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It is the only case in European history where the nomenclature of a conglomerate is ascribed to one of its secondary domains.

The Catalan town of Lleida, one day in August 1150. Ramon Berenguer IV, independent count of Barcelona, ​​12th count of the Catalan Bel·lònida line; and Peronella, only daughter of king Ramir II of Aragon and last princess of the Aragonese Ximena line, were married in the cathedral of Santa Maria l'Antiga. That political marriage enshrined the dynastic union (never the territorial fusion) of the two main domains of the north-eastern quadrant of the Iberian peninsula. For two long centuries, that conglomerate political unit added other states over time (Mallorca, Valencia, Sicily, Malta, Sardinia); it was called simply, Corona - that is, "Crown" - from the 12th to 14th centuries. The added words "of Aragón" would not become generalized until the new Trastàmara line of Barcelona began the long process of dynastic union with the Castilian-Leonese Crown (15th century).

Barcelona, ​​dominant in the negotiation

Spanish historiography has always made great efforts to try and justify the addition of the "of Aragón" by asserting a hierarchical difference between the respective sovereigns of the Catalan-Aragonese union. And the message has been repeated and disseminated, like a perverse mantra, "that a king is greater than a count". Some historians have even sketched that dynastic union into a patriarchal and misogynistic picture. For example, the not-at-all impartial manipulation - customised for the occasion - that the Aragonese historian Ubieto makes of a respectable ancient institution of marital inheritance known as matrimonio en casa. Ubieto portrays Barcelona as a battered, louse-infested and destitute maiden, who survived by passed from the arms of the father (the kingdom of France) to the arms of the husband (the kingdom of Aragon). But the facts show that from the first negotiations (in Barbastre, 1136, and Ayerbe, 1137), Barcelona was always the dominant element.

Mapa dels estats ibèrics de la Corona d'Aragó (1659). Font Bibliothèque Nationale de France
Map of the Iberian states of the Crown of Aragón (1659). Source: Bibliothèque Nationale de France

The drill of the feudal regime

So why this obsession with transforming reality? We know that from the Feudal Revolution onwards, that is, after about the year 1000, the balance of the hierarchical pyramid was substantially altered; and many marquises, dukes and counts who had developed the resources and assets of their positions became independent of central power, and thus in many cases, they developed into rulers more powerful than some kings; those who had in the break-up process kept their title, but had lost its power. Would anyone, with a minimal knowledge of history, dare to argue that, after the triumph of the feudal regime (10th and 11th centuries), the kings of Croatia were more powerful than the dukes of Venice? Or that the kings of Wessex, in the south of England, were more powerful than the counts of Flanders? Or the kings of Scotland more powerful than the dukes of Burgundy?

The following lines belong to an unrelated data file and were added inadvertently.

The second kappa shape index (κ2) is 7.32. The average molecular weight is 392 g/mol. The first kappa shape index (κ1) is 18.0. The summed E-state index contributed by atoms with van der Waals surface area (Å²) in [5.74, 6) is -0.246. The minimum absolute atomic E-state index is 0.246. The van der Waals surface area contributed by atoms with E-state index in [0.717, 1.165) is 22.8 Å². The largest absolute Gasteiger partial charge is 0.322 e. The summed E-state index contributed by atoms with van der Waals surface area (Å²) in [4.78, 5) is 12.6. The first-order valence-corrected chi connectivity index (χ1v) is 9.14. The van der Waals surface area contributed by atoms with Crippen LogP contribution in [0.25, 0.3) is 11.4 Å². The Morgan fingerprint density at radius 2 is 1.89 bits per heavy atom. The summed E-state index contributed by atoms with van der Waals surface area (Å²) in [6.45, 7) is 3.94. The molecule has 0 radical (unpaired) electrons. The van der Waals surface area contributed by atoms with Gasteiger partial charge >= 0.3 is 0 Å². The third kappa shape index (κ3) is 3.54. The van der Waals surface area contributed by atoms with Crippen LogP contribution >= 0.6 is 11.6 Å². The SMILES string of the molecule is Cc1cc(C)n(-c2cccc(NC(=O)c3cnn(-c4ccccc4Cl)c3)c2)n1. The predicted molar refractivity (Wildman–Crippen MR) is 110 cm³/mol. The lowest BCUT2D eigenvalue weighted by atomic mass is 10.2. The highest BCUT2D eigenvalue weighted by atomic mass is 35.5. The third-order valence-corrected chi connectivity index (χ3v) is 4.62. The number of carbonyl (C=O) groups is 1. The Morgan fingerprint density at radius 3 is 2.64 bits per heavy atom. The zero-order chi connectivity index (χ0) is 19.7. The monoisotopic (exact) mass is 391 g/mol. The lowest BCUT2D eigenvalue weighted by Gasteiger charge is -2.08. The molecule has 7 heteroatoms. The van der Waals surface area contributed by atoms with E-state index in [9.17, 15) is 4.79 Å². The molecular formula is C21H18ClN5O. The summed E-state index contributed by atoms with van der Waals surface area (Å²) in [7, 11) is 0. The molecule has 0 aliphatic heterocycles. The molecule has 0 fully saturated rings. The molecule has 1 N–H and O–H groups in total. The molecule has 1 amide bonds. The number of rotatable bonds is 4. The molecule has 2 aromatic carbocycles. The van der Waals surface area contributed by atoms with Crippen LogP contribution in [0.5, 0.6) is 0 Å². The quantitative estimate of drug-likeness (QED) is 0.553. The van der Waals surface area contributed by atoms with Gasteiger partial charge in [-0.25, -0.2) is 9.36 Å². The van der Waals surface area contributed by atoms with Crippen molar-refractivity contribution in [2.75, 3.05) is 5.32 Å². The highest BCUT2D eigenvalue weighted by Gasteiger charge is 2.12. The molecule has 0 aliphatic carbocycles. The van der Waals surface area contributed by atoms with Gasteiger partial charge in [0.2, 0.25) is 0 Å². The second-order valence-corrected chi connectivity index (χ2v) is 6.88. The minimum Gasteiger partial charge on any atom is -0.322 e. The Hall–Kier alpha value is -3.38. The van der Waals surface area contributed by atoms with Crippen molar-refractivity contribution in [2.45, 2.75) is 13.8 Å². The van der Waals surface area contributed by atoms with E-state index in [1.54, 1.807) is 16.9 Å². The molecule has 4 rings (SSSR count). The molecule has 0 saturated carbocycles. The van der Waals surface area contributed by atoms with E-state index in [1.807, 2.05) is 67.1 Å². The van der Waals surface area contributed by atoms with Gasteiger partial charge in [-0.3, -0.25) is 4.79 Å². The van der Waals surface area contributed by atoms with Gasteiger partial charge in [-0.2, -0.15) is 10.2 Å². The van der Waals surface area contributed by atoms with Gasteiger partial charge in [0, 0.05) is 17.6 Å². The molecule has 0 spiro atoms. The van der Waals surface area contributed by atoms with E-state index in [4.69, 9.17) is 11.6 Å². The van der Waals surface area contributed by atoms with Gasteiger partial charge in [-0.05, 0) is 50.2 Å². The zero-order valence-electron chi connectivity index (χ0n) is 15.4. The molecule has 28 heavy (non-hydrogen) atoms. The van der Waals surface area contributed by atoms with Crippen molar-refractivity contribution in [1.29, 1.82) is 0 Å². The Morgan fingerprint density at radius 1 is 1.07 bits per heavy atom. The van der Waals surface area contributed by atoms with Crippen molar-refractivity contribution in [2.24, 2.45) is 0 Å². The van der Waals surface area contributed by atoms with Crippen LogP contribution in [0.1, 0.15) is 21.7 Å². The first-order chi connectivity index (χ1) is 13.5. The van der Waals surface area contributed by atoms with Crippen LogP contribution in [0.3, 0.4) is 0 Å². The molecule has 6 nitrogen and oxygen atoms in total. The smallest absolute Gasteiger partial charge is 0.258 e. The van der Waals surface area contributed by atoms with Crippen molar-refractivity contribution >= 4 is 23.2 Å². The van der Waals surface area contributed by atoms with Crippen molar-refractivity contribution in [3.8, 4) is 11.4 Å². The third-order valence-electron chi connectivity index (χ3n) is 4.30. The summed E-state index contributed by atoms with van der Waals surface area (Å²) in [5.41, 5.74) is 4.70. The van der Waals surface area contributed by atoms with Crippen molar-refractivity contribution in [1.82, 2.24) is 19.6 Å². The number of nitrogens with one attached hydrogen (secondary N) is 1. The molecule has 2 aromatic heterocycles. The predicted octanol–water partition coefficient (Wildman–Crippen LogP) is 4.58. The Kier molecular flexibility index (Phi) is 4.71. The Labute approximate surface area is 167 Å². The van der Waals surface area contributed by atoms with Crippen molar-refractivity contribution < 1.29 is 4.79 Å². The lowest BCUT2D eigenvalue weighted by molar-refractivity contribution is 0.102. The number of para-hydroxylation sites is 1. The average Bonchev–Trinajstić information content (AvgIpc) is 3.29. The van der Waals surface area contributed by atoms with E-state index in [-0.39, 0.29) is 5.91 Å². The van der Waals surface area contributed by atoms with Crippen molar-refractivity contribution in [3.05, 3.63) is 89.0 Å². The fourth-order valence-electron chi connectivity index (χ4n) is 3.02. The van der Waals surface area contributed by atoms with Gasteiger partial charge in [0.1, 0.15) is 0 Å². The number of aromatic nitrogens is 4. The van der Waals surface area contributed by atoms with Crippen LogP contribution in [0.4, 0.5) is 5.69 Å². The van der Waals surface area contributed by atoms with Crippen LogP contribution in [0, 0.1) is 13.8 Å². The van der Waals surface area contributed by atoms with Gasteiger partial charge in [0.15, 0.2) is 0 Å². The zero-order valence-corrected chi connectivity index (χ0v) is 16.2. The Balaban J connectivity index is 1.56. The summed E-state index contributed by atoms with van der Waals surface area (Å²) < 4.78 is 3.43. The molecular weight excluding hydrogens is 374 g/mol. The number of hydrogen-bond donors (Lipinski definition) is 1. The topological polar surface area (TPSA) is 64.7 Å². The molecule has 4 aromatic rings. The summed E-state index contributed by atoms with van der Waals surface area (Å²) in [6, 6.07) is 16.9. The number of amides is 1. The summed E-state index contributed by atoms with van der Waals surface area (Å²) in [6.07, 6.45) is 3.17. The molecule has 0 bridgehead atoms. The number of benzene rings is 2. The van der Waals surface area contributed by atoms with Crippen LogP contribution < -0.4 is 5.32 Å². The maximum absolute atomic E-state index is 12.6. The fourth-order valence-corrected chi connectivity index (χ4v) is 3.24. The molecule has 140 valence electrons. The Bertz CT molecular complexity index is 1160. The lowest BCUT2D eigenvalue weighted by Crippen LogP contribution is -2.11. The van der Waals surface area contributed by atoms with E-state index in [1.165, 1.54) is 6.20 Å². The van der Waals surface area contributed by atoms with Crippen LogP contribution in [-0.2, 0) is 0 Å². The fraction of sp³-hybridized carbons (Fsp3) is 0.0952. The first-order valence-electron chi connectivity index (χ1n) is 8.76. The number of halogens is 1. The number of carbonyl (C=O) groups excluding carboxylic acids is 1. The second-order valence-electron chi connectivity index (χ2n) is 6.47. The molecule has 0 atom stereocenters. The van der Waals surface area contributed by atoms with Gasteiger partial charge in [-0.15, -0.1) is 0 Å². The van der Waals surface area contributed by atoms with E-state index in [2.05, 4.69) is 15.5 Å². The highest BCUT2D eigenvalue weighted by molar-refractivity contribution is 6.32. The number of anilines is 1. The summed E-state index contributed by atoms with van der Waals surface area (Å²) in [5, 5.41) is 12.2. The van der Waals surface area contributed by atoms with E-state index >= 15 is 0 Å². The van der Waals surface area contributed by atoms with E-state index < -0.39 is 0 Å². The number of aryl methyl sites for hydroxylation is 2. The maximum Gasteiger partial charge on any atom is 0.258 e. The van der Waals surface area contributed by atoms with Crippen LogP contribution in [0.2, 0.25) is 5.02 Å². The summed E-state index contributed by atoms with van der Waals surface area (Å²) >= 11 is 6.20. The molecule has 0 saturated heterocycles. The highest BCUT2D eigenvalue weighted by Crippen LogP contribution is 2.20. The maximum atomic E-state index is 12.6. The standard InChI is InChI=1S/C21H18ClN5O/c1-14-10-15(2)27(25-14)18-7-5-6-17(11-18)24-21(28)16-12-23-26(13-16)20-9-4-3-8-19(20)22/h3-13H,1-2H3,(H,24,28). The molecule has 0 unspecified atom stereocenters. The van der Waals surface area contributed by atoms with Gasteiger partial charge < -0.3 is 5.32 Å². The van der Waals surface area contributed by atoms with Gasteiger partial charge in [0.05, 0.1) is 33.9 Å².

Hispania is different

But there was also another factor affecting the situation on the periphery of Europe. In the Iberian Peninsula, except in the Catalan counties, the feudal regime did not take root strongly. And the manorial regime that had preceded it (which was based on the traditional hierarchical pyramid) was preserved. The Arista line of Basque leaders limited themselves to making effective their position of dominance within the community, and they titled themselves kings (810) without imperial or pontifical authorization (the only two powers that could crown a king). And not only that. The Navarrese monarchy was a factory of kings: in fact, it transformed the domains of the counts of Castile and Aragon into kingdoms. But this category, in the context it had, did not place those rulers in a sphere that was higher than anyone else. With such manoeuvres, the intention was simply to consecrate the dominance of a character or a family group.

Mapa de la distribució política d'Europa a principis del segle XII. Font Pinterest